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Your online activity is tracked by a wide variety of technologies, not just web sites. For example, all of the major search engines (e.g., Google, Bing, Yahoo) track your search history. If you use one of the major search engines, then you will need to opt-out of the search engine history tracking at each search engine. This Mashable article contains instructions plus links to the opt-out mechanisms for each search engine.

Me? I use the DuckDuckGo search engine instead. There is nothing to opt-out of because DuckDuckGo doesn't collect anything.

Simiilarly, the social networking websites you use track your online activity and will use your name and photo in their online advertisements if you let them. To avoid this, you'll need to opt-out of the advertisement features at each social networking website you use. For example: sign in to Twitter and navigate to Settings, and then Security and Privacy. On that page, uncheck the boxes next to Promoted Content and Tweet Location. For Facebook, navigate to General Account Settings, and then to Ads. Clcik Edit and select "No one" for Third Party Sites. Click Edit and select "No one" for "Ads and Friends."

This Masahable article contains instructions for how to opt out of advertisements on Google services.

The web browser you use also tracks your online activity. So, the steps you must take to deactivate HTTP cookie tracking depends upon which web browser you use. According to Masahable, to opt out of cookie tracking Mozilla Firefox users must:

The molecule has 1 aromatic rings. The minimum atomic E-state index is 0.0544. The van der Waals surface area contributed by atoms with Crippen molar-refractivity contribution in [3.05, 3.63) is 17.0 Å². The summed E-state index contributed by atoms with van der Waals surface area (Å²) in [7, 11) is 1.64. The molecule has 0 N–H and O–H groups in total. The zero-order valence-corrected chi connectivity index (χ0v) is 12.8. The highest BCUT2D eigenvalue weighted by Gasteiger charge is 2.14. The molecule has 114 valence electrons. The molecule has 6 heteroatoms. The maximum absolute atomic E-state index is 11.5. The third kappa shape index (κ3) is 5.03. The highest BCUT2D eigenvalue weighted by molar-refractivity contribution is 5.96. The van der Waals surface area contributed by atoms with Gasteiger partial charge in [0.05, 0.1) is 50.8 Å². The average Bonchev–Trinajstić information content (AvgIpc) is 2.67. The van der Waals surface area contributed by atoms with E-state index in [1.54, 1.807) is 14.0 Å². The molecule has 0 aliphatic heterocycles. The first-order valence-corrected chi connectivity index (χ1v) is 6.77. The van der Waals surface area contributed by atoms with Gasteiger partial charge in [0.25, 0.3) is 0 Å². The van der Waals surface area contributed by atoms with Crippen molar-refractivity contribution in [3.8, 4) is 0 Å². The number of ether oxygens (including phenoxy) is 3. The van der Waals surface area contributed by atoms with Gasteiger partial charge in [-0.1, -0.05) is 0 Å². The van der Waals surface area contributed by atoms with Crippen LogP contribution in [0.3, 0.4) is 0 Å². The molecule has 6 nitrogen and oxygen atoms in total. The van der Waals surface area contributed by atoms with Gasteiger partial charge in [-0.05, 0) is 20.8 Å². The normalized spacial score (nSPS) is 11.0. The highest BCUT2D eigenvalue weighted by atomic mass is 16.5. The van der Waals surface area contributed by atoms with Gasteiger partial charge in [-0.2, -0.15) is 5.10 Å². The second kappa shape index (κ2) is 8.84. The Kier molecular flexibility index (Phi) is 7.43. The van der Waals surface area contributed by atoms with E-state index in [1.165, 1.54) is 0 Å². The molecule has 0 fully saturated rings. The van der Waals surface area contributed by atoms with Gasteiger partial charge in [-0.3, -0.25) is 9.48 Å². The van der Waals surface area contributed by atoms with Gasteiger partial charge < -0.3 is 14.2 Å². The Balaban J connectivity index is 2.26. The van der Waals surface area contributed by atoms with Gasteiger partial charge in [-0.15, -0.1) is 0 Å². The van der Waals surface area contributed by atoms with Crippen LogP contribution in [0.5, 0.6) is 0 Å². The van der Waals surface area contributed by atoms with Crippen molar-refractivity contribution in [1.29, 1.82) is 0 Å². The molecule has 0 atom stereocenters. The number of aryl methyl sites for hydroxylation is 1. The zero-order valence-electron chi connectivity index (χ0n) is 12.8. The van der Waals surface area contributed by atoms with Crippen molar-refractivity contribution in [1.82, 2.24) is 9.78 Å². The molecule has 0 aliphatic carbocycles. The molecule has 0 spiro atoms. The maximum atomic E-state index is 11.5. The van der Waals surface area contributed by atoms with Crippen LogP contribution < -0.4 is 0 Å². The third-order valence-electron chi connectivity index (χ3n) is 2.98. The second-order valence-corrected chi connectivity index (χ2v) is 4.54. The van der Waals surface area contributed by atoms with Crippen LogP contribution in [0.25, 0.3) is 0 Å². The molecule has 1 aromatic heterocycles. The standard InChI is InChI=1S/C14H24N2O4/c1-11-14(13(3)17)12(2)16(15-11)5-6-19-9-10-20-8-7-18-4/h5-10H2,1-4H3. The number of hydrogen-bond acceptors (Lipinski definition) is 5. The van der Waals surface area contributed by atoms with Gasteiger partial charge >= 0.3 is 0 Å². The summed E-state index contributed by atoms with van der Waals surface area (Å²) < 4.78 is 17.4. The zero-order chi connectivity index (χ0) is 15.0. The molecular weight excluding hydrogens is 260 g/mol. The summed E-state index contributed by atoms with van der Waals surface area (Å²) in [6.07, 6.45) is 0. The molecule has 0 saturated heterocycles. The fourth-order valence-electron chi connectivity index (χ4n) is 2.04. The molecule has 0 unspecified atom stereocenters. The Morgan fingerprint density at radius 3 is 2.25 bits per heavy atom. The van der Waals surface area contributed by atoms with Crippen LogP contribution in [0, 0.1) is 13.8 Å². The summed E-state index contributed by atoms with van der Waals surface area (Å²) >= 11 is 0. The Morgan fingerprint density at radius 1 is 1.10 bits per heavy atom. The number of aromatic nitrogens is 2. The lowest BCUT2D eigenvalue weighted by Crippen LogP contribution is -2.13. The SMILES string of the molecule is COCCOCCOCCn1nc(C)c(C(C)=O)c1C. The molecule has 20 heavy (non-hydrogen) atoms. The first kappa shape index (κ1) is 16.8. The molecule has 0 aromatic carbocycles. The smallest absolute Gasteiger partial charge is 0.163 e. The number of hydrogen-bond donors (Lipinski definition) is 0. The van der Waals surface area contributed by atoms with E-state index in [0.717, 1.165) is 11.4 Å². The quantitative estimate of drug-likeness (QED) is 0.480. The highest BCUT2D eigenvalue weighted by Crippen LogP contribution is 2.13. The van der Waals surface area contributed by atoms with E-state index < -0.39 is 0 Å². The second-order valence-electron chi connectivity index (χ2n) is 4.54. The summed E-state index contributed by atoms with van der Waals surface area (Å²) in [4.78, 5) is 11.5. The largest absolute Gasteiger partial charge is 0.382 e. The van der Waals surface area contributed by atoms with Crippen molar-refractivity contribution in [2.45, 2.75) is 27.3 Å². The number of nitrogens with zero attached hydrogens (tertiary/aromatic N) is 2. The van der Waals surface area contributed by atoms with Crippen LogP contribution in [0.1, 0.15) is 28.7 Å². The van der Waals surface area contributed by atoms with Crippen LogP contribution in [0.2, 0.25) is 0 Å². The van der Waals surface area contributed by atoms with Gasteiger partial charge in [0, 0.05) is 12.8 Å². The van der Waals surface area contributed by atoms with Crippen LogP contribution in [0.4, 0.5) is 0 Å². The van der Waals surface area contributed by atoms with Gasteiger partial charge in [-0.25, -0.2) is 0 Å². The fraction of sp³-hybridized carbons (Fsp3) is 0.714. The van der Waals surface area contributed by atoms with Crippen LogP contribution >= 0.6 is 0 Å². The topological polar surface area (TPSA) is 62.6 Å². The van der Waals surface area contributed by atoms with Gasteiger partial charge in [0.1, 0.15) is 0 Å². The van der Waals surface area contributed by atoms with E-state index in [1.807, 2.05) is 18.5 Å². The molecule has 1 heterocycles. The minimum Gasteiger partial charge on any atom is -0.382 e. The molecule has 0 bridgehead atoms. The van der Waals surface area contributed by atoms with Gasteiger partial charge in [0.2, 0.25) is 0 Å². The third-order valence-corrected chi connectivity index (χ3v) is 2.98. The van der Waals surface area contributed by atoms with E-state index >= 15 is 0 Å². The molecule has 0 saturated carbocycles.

"In Firefox's Privacy panel, click on the area next to Firefox will: and select Use custom settings for history. Once selected, remove the checkmark in the Accept Cookies box."

See the Masahable article for instructons for Google Chrome users. I also use the Better Privacy add-on for Firefox to regularly delete HTTP and other Locally Shared Objects (LSO) cookies.

Also, there may be settings on your mobile device to turn off any sharing with your mobile device manaufacturer, mobile operating system manufacturer, and/or telecommunications provider. None of the above methods will stop sharing of your purchases with your bank, credit-card, debit-card, and/or prepaid card provider.

Remember, all of these services and technologies, including your mobile device (e.g., tablet, smart phone), that collect data also collect metadata. All of this online data collection can make the Internet a pretty frustrating tool at times. In response to the perceived (and real) lack of online privacy, more and more users in Australia provide fake information while online to blunt companies' data collection and tracking. And, if infected with the appropriate computer virus, your smart phone may continue to track you even when turned off.


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